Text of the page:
"Interstate systems are being built all over the country, but we can't seem to finish something like U.S. 80 that was started so long ago," Hodo said. "The same thing applies to health care. It's as though rural Alabama has been forgotten."
The biggest question involving the proposed I-85 project is which route to take — north or south of Selma. The same problem happened in Uniontown over bypassing a historic house. That debate went on for about 20 years.
Interstate highways and completion of U.S. 80 haven't consumed much of Hodo's retirement time. He has other interests, too. His newest job is serving as chairman of the Nature Conservancy of Alabama.
Hodo has earned his share of awards during a long, productive career as an industrialist, but nothing can beat the pleasure of touring places that have been protected by his organization.
"Right now, we are working on canoe access points from Birmingham all the way to old Cahawba," he said Thursday as he drove toward Alabama's first capital, where he enjoyed a leisurely stroll along a walkway toward a slough that feeds into the Cahaba River and, eventually, the Alabama River.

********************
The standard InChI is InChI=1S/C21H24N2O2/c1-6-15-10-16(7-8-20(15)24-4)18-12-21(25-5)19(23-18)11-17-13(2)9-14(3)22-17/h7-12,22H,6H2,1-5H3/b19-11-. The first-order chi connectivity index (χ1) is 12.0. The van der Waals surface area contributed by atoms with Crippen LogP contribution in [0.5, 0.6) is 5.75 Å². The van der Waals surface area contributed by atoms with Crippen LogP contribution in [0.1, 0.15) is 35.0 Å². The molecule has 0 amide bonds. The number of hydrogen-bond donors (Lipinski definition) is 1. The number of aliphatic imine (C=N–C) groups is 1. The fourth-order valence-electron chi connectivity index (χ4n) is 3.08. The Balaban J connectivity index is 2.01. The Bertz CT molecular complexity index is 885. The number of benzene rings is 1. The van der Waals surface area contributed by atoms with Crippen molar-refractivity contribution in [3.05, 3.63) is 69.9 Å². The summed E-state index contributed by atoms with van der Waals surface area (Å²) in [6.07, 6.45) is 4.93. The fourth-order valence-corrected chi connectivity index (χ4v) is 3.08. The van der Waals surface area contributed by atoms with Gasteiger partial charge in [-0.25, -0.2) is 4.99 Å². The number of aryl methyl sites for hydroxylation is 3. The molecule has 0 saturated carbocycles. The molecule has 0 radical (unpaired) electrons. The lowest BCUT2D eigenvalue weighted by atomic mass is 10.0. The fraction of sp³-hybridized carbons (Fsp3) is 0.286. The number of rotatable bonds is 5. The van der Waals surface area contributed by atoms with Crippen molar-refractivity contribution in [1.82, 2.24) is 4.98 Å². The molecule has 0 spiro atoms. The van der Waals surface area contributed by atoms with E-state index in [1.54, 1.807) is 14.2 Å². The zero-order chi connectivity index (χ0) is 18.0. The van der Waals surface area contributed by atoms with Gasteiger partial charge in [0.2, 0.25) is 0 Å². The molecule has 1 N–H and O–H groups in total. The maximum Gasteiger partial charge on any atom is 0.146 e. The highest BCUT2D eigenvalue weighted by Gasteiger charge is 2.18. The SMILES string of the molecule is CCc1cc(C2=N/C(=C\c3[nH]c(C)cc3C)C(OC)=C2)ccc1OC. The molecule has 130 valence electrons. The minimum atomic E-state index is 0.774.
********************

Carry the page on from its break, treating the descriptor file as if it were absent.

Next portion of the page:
Recent flooding has turned part of the area into a muddy mess, but the walk was worth it when Hodo reached an elevated viewing area where he could see birds circling high overhead.
The confluence of the two rivers is historic. It's the place where Alabama's first capital was created, where Union troops were housed at a Confederate prison camp, where changing times and Selma's emergence as Dallas County's leading city signaled the end of Cahawba as a viable community.
"What a fantastic sight," he said. "It's something everybody in Alabama ought to see at least once. This can be a perfect recreational site one day with camping, hiking, canoeing and other family-oriented things to do."